Should you pay for debt advice?

3 September 2009

Britain has long been a nation of borrowers - our personal debt mountain is around £1.5 trillion and many people spend freely on credit.

The recessions has changed our attitude to debt. It's now harder to borrow money and at last many people are waking up to the importance of saving rather than spending. However, rising unemployment and tighter household budgets means increasing numbers of people are struggling to cope with their debt levels.

For these people there are a host of charities that offer a free debt service. These include:

Consumer Credit Counselling Service (0800 138 1111)

National Debtline (0808 808 4000)

Citizens Advice Bureau (Your local CAB can be found in the phone book)

Credit Action (020  7436 9937)

However, alongside these free debt services, there are many private companies that advertise help managing debt - in return for a fee.

With the average household debt rising to £58,320, according to the latest figures from Credit Action, there has never been more need for independent debt advice. But should you have to pay for it?

Yes says: Mike Thomas, founder of debt advice agency DebtWizard

The UK debt industry is simply too big for the two free debt advice charities to deal with. Without fee-charging firms, the debt charities would grind to a halt.

The Citizens Advice Bureau (CAB) is receiving an average 7,423 new debt problems a day.

Many people don’t seek help until their debt is unmanageable, which means by the time they have waited from six to 10 weeks, the advice comes too late. Added to this, it’s often difficult for clients to get hold of their caseworkers, and each case usually has a time limit of just three to six months before it’s shut down.

It’s important to make an informed decision about the kind of debt service you want. Many people would rather make an appointment to speak to an adviser 
immediately for a personal service than be put on a waiting list or stand in a queue on the high street outside their local CAB.

Generally speaking, you get what you pay for. Fee-charging firms have more resources to employ hands-on staff to pressure creditors to freeze interest on debts and halt further charges.

Of course, you should avoid companies that charge too much. Some firms ask for three months’ payment in advance, but there are many other professional firms that will do the same job with just a one-month advance fee.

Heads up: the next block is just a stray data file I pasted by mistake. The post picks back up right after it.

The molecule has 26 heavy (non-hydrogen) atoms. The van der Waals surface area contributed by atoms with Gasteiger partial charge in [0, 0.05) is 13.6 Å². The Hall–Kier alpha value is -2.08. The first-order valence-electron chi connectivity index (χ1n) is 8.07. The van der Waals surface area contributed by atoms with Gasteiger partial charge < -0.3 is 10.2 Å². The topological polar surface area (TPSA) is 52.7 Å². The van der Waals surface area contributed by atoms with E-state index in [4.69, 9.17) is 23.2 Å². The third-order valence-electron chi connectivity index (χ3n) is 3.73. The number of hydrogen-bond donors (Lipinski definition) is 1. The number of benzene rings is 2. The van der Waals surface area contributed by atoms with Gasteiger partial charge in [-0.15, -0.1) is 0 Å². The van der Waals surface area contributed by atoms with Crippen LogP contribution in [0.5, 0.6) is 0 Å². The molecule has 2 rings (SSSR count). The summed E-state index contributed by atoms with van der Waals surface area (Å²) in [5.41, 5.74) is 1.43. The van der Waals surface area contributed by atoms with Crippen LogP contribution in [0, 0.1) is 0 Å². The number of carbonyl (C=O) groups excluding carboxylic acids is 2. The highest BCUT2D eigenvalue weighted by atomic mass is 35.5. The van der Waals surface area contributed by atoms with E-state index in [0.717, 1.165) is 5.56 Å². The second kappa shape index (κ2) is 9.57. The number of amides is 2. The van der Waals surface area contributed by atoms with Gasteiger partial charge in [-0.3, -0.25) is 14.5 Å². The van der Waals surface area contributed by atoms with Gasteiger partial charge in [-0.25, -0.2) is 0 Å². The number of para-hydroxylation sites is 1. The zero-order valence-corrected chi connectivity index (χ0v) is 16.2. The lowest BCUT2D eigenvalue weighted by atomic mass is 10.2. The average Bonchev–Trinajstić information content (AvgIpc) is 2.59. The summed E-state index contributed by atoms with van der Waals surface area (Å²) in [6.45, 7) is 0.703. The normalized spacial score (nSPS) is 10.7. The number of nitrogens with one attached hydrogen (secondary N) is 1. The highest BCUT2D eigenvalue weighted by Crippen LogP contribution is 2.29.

What many people don’t realise is that free advice 
services are funded by the creditors, so when they propose a debt repayment plan, the creditors set specific guidelines for expenditure budgets – for example, for housekeeping and clothing.

I’ve seen these budgets and they’re not realistic. Some clients have told me that they have not been allowed enough money to live on and are therefore not able to complete the plan.

So, while free debt advice is the right choice for some, you should explore and understand all your options first.

No says: Malcolm Hurlston, chairman of the Consumer Credit Counselling Service

It’s illogical to pay for help to deal with debt when you can receive better advice for free. Over the course of a debt repayment plan, consumers pay an average 
£5,000-£7,000 in fees to debt management companies; this will worsen their debt and increase the time it takes for them to become debt-free.

We work closely with the creditors; most of them will freeze interest and further charges for you, if you agree to follow a debt repayment plan. However, if they refuse, our advisers can put pressure on them to comply. There’s no need to pay for this service.

When you call our helplines we will arrange an 
interview or suggest help through our online debt 
remedy service.

A third of all people who seek our help find a 
suitable solution through our free, confidential debt remedy service, which takes an average 23 minutes to complete online. We provide you with a detailed personal report, which includes our recommendations of how best to move forward.

The reports are very 
personal, but if you still need to speak to an adviser, we can use this recorded information to progress quickly.

If you arrange an interview, we can recommend a course of action within an hour – or slightly longer 
if you are in a complex situation, for example if you are self-employed.

I don’t believe the advice is as good from paid-for 
services. They are profit-driven and more likely to 
encourage you into a repayment plan simply because they earn a percentage of the repayments, even if there is a more suitable solution for you, such as a debt relief order.

It’s very rare that someone would be better off paying for debt advice.

Add new comment